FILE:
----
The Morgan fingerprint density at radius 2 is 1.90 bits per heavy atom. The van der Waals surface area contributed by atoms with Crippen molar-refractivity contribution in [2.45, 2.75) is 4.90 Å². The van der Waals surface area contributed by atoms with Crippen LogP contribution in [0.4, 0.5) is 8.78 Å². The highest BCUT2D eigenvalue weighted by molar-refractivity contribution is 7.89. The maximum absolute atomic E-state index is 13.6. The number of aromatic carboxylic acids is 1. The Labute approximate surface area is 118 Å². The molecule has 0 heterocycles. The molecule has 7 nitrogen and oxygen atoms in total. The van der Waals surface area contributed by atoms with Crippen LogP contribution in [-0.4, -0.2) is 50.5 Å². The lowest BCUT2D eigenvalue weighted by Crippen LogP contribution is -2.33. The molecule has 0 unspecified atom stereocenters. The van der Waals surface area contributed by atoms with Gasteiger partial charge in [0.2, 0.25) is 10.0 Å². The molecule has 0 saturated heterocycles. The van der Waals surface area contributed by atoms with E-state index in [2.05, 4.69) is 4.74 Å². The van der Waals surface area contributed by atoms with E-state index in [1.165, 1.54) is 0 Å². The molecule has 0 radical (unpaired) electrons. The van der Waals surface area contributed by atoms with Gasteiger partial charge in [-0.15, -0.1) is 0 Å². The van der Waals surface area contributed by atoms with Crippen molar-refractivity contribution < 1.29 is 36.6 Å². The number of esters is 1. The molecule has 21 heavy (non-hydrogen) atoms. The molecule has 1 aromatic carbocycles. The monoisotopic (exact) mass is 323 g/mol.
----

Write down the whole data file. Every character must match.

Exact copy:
The Morgan fingerprint density at radius 2 is 1.90 bits per heavy atom. The van der Waals surface area contributed by atoms with Crippen molar-refractivity contribution in [2.45, 2.75) is 4.90 Å². The van der Waals surface area contributed by atoms with Crippen LogP contribution in [0.4, 0.5) is 8.78 Å². The highest BCUT2D eigenvalue weighted by molar-refractivity contribution is 7.89. The maximum absolute atomic E-state index is 13.6. The number of aromatic carboxylic acids is 1. The Labute approximate surface area is 118 Å². The molecule has 0 heterocycles. The molecule has 7 nitrogen and oxygen atoms in total. The van der Waals surface area contributed by atoms with Crippen LogP contribution in [-0.4, -0.2) is 50.5 Å². The lowest BCUT2D eigenvalue weighted by Crippen LogP contribution is -2.33. The molecule has 0 unspecified atom stereocenters. The van der Waals surface area contributed by atoms with Gasteiger partial charge in [0.2, 0.25) is 10.0 Å². The molecule has 0 saturated heterocycles. The van der Waals surface area contributed by atoms with E-state index in [2.05, 4.69) is 4.74 Å². The van der Waals surface area contributed by atoms with E-state index in [1.165, 1.54) is 0 Å². The molecule has 0 radical (unpaired) electrons. The van der Waals surface area contributed by atoms with Gasteiger partial charge in [-0.15, -0.1) is 0 Å². The van der Waals surface area contributed by atoms with Crippen molar-refractivity contribution < 1.29 is 36.6 Å². The number of esters is 1. The molecule has 21 heavy (non-hydrogen) atoms. The molecule has 1 aromatic carbocycles. The monoisotopic (exact) mass is 323 g/mol.